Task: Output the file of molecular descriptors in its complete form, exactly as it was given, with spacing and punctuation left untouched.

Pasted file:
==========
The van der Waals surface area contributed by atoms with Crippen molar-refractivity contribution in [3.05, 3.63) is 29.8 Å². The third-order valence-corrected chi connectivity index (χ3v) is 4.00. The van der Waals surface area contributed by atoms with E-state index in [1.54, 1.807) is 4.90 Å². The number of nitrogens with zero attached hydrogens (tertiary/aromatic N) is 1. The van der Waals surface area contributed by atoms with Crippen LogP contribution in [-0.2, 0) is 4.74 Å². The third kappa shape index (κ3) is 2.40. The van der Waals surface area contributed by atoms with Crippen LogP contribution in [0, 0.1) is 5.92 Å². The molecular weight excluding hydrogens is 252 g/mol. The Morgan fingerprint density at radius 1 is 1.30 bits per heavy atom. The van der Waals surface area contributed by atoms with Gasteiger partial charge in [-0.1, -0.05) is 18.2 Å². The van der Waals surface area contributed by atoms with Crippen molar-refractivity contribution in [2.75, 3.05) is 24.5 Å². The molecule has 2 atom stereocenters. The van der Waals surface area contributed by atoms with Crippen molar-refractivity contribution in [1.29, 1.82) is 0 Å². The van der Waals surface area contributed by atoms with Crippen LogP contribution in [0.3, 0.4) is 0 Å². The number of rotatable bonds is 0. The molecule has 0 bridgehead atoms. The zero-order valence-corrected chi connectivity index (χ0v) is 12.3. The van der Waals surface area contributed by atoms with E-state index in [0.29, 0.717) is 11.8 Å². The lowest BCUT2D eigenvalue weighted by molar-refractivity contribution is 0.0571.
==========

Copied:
The van der Waals surface area contributed by atoms with Crippen molar-refractivity contribution in [3.05, 3.63) is 29.8 Å². The third-order valence-corrected chi connectivity index (χ3v) is 4.00. The van der Waals surface area contributed by atoms with E-state index in [1.54, 1.807) is 4.90 Å². The number of nitrogens with zero attached hydrogens (tertiary/aromatic N) is 1. The van der Waals surface area contributed by atoms with Crippen LogP contribution in [-0.2, 0) is 4.74 Å². The third kappa shape index (κ3) is 2.40. The van der Waals surface area contributed by atoms with Crippen LogP contribution in [0, 0.1) is 5.92 Å². The molecular weight excluding hydrogens is 252 g/mol. The Morgan fingerprint density at radius 1 is 1.30 bits per heavy atom. The van der Waals surface area contributed by atoms with Gasteiger partial charge in [-0.1, -0.05) is 18.2 Å². The van der Waals surface area contributed by atoms with Crippen molar-refractivity contribution in [2.75, 3.05) is 24.5 Å². The molecule has 2 atom stereocenters. The van der Waals surface area contributed by atoms with Crippen molar-refractivity contribution in [1.29, 1.82) is 0 Å². The van der Waals surface area contributed by atoms with Crippen LogP contribution in [0.3, 0.4) is 0 Å². The number of rotatable bonds is 0. The molecule has 0 bridgehead atoms. The zero-order valence-corrected chi connectivity index (χ0v) is 12.3. The van der Waals surface area contributed by atoms with E-state index in [0.29, 0.717) is 11.8 Å². The lowest BCUT2D eigenvalue weighted by molar-refractivity contribution is 0.0571.